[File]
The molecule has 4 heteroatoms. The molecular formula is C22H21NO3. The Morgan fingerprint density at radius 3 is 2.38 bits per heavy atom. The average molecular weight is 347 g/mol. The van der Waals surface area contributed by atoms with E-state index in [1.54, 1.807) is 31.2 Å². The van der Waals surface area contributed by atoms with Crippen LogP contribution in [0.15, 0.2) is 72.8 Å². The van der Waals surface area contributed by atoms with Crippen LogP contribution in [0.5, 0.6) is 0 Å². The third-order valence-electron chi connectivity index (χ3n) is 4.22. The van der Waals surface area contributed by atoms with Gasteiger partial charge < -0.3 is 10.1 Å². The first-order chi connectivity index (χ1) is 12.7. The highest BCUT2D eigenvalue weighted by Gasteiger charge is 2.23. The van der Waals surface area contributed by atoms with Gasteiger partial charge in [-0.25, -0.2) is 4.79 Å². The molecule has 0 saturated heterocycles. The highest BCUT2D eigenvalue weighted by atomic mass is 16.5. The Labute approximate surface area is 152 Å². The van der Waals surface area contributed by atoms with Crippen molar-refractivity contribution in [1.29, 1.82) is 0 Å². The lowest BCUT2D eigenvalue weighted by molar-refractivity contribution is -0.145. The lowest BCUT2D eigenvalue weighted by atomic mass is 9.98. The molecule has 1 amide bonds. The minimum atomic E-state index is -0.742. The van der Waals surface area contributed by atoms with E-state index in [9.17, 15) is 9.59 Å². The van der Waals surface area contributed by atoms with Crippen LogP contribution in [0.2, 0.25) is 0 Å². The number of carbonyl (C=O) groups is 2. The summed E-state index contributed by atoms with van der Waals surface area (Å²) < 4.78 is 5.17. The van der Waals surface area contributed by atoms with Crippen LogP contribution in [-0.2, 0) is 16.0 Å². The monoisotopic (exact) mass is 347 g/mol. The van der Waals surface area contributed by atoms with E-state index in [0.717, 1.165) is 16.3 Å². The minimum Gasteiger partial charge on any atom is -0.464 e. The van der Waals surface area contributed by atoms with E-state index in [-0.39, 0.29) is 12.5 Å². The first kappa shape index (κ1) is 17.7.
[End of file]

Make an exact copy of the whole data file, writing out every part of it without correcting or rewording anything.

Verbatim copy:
The molecule has 4 heteroatoms. The molecular formula is C22H21NO3. The Morgan fingerprint density at radius 3 is 2.38 bits per heavy atom. The average molecular weight is 347 g/mol. The van der Waals surface area contributed by atoms with E-state index in [1.54, 1.807) is 31.2 Å². The van der Waals surface area contributed by atoms with Crippen LogP contribution in [0.15, 0.2) is 72.8 Å². The van der Waals surface area contributed by atoms with Crippen LogP contribution in [0.5, 0.6) is 0 Å². The third-order valence-electron chi connectivity index (χ3n) is 4.22. The van der Waals surface area contributed by atoms with Gasteiger partial charge < -0.3 is 10.1 Å². The first-order chi connectivity index (χ1) is 12.7. The highest BCUT2D eigenvalue weighted by Gasteiger charge is 2.23. The van der Waals surface area contributed by atoms with Gasteiger partial charge in [-0.25, -0.2) is 4.79 Å². The molecule has 0 saturated heterocycles. The highest BCUT2D eigenvalue weighted by atomic mass is 16.5. The Labute approximate surface area is 152 Å². The van der Waals surface area contributed by atoms with Crippen molar-refractivity contribution in [1.29, 1.82) is 0 Å². The lowest BCUT2D eigenvalue weighted by molar-refractivity contribution is -0.145. The lowest BCUT2D eigenvalue weighted by atomic mass is 9.98. The molecule has 1 amide bonds. The minimum atomic E-state index is -0.742. The van der Waals surface area contributed by atoms with E-state index in [9.17, 15) is 9.59 Å². The van der Waals surface area contributed by atoms with Crippen LogP contribution in [0.2, 0.25) is 0 Å². The number of carbonyl (C=O) groups is 2. The summed E-state index contributed by atoms with van der Waals surface area (Å²) < 4.78 is 5.17. The van der Waals surface area contributed by atoms with Crippen LogP contribution in [-0.2, 0) is 16.0 Å². The monoisotopic (exact) mass is 347 g/mol. The van der Waals surface area contributed by atoms with E-state index in [0.717, 1.165) is 16.3 Å². The minimum Gasteiger partial charge on any atom is -0.464 e. The van der Waals surface area contributed by atoms with E-state index in [-0.39, 0.29) is 12.5 Å². The first kappa shape index (κ1) is 17.7.